One thought on “Developing School Collectives

  1. Two years ago, I received a grant. Part of the criteria of the grant was to use a blog. As I had no idea what a blog was, our school technician found some information for me. Rather increduously (in hindsight) it was an article by Heather Blakey. I registered for wordpress blog but still did not know what to do with it. So, I just wrote a posts periodically about what I was doing with my class in the grant.
    Then an email came inviting Victorian teachers to join globalteacher for blogging. So, not one to miss out on anything, I registered for that as well but had even less idea what I could do with it. Several weeks later, Heather Blakey came to our school to run an sessions on blogging, at the invitation of our librarian, Faye Matters who had heard her present at a SLAV conference. Heather came to me at the end of the sessions and helped me register a backyard blog (a class blog) in keeping with the theme of the grant that we had. This theme was an easy one to write posts for and the students were keen to write about their backyards. Students saved their writings in their network folders and I would grab them and put them up onto the backyard blog. After the second post, I was rather amazed to receive comments. I did not even know that was feasible, but someone was actually reading what we wrote – not from Australia but from USA. That was it! We were off and writing. We learnt about volcanoes, geography and happenings in other countries. Further research often took place to find out about all manner of things prompted by the comments. Then a clustrmap widget was discovered and we could see who was visiting our blog. The dots on the map grew and grew.
    Still being naive to blogging and a pure beginner, I can remember the Wild Garden Adventure Calendar, which provided such valuable information and advice for blogging.
    At the beginning of 2008, all students from grades 4 to 10 commenced individual blogs. I can still hear squeals of delight, even from the boys when they received their first comments. Again, someone was actually reading their work. Students were encouraged to email back the commentor or comment back on their blogs and so further connections were made. They took great pride in these personal websites, customized them to their own preferences. Cybersafety was taught and then we learnt, often by trial and error, how to behave appropriately online leading to valuable digital citizenship skills being learnt in an educational setting. The excitement of students became obvious to other teachers and soon those teachers started to blog. Individual class blogs in the primary school commenced and some secondary staff also registered class, teacher or subject style blogs.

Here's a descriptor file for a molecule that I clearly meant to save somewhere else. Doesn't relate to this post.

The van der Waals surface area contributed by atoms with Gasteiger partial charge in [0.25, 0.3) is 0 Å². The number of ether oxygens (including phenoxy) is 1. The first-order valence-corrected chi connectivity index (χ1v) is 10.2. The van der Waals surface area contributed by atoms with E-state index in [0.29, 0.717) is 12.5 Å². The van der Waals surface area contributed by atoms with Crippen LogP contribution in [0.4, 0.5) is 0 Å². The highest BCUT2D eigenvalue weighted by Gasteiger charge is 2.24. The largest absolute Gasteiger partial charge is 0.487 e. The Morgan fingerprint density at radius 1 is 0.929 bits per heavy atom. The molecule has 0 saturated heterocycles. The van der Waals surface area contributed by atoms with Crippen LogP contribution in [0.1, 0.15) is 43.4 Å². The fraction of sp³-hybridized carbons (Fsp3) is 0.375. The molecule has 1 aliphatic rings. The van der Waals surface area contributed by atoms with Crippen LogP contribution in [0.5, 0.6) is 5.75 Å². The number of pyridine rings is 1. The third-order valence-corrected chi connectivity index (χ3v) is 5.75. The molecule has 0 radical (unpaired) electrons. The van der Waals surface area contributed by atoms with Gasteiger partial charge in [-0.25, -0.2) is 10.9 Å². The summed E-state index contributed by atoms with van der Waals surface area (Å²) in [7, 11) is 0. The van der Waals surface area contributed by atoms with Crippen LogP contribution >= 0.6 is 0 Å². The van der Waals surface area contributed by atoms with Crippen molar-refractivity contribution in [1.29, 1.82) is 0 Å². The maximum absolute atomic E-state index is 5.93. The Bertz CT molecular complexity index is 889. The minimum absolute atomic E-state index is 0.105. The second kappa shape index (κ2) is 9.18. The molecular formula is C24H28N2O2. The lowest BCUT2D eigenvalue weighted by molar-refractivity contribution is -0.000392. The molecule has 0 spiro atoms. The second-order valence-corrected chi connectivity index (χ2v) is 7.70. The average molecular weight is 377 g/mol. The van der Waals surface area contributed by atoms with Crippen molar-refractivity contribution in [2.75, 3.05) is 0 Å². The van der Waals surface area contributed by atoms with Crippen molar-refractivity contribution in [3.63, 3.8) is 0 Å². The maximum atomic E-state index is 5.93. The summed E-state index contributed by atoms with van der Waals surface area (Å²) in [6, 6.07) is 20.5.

We could all have an online space that required little knowledge of coding and was easy for anyone to put up. Interactivity, collaboration and new communication forms were in evidence. Parents became involved and made comments on class or student blogs, even grandparents from the UK. School work was transparent and family and community could see what the students were studying. Students would often go home and voluntarily write posts on their blogs. We gained a much deeper understanding of the students by reading what they were involved in outside school hours. Work was accessible 24/7/365
    The parents club commenced a blog and it soon became evident that we needed a portal to link all these blogs together. So, a school blog was born. That is now a busy hive of activity with regular visitors and updates. Staff can contribute to it without needing to wait for a technician to put the coding together. It can be interactive. Photos can be added easily. The office now have a blog and our school newsletter is linked from here. A flickr widget on the side bar shows photos of school acitivites and events. Links to relevant and appropriate websites are also present.
    Footnote: Those first comments came from Heather’s blogging community. Heather, we thank you for working hard to connect us to that wonderful global world that has taken us on an amazing journey which continues to grow and diversify.